Global chip shortages could last significantly longer than expected, continuing until at least the middle of next year, and possibly into 2023. The warning was given by contract manufacturing giant Flex …
The Financial Times reports.
The forecast from Flex, the world’s third-biggest such manufacturer, is one of the gloomiest yet for a crisis that is forcing car and consumer electronics groups to re-examine their global supply chains […]
Lynn Torrel, Flex’s chief procurement and supply chain officer, said that the manufacturers it relies on for semiconductors have pushed back their forecasts for when the shortage will end.
“With such strong demand, the expectation is mid to late-2022 depending on the commodity. Some are expecting [shortages to continue] into 2023,” she said.
It follows another warning by an Apple supplier in Taiwan that chip production there will be affected unless the country can get a better supply of vaccines.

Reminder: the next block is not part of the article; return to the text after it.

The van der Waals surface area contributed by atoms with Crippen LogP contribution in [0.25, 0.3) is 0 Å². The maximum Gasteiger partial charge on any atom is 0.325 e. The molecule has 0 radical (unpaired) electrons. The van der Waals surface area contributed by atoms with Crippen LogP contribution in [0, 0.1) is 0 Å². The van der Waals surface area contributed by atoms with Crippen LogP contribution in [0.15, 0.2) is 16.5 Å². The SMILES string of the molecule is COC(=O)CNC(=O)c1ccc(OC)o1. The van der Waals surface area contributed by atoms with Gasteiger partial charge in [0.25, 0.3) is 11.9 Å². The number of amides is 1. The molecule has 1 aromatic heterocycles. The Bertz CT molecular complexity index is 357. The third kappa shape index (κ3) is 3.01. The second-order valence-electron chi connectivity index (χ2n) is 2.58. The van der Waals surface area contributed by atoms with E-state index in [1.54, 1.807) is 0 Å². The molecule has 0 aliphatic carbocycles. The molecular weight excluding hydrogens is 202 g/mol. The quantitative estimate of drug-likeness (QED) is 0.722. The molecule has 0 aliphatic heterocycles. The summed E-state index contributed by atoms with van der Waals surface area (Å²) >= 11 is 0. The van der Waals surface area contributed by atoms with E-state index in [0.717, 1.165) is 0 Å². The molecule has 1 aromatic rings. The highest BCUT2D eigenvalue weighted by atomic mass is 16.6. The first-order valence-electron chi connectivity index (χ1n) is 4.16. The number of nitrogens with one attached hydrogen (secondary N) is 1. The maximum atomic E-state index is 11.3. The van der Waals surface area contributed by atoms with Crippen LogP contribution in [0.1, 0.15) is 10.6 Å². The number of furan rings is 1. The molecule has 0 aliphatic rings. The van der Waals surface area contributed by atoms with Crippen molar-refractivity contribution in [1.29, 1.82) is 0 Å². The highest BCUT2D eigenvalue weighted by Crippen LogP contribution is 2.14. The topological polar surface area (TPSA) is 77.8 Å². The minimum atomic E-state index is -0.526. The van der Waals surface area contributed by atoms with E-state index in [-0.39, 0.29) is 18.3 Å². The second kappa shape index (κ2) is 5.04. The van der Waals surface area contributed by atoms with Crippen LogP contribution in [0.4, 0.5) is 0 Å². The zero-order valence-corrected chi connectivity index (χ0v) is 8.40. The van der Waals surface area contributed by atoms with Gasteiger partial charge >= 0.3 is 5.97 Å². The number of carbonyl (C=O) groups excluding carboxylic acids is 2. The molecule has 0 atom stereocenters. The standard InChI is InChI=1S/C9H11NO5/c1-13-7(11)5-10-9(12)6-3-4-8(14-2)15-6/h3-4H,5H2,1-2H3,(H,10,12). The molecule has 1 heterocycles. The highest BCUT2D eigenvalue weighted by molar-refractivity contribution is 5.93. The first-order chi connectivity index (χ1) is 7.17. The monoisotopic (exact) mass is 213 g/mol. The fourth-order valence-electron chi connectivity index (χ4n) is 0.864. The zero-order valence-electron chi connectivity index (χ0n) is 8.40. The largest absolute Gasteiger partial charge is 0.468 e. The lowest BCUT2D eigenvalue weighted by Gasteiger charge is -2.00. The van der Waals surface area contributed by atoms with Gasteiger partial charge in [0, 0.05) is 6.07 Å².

The pandemic saw many chip fabrication plants forced to close or reduce capacity for a period, and catching up afterwards is difficult due to the lengthy timeframes involved in building new plants and bringing them online. It typically takes around two years from breaking ground to the first chips rolling off the production line.
Apple has been better insulated than most tech companies by virtue of having TSMC make its own A-series and M1 chips, and the sheer size of the company enabling it to negotiate priority supplies from other chipmakers. Even so, the company can still struggle to obtain enough supplies of more generic chips, like display drivers.
Back in April, Apple advised that it expected supply shortages to impact both iPad and Mac production.
Apple has largely been able to secure all the necessary 5nm chip production it needs, but the issue lies in the production of other components. As noted by analyst Ben Bajarin, the legacy node production issues are affecting a variety of companies and components.
For example, a report from Nikkei last month said that iPad assembly is being held up by a shortage of display components. Meanwhile, suppliers of MacBooks are said to be stuck at a key bottleneck: the mounting process of components onto circuit boards.
FTC: We use income earning auto affiliate links. More.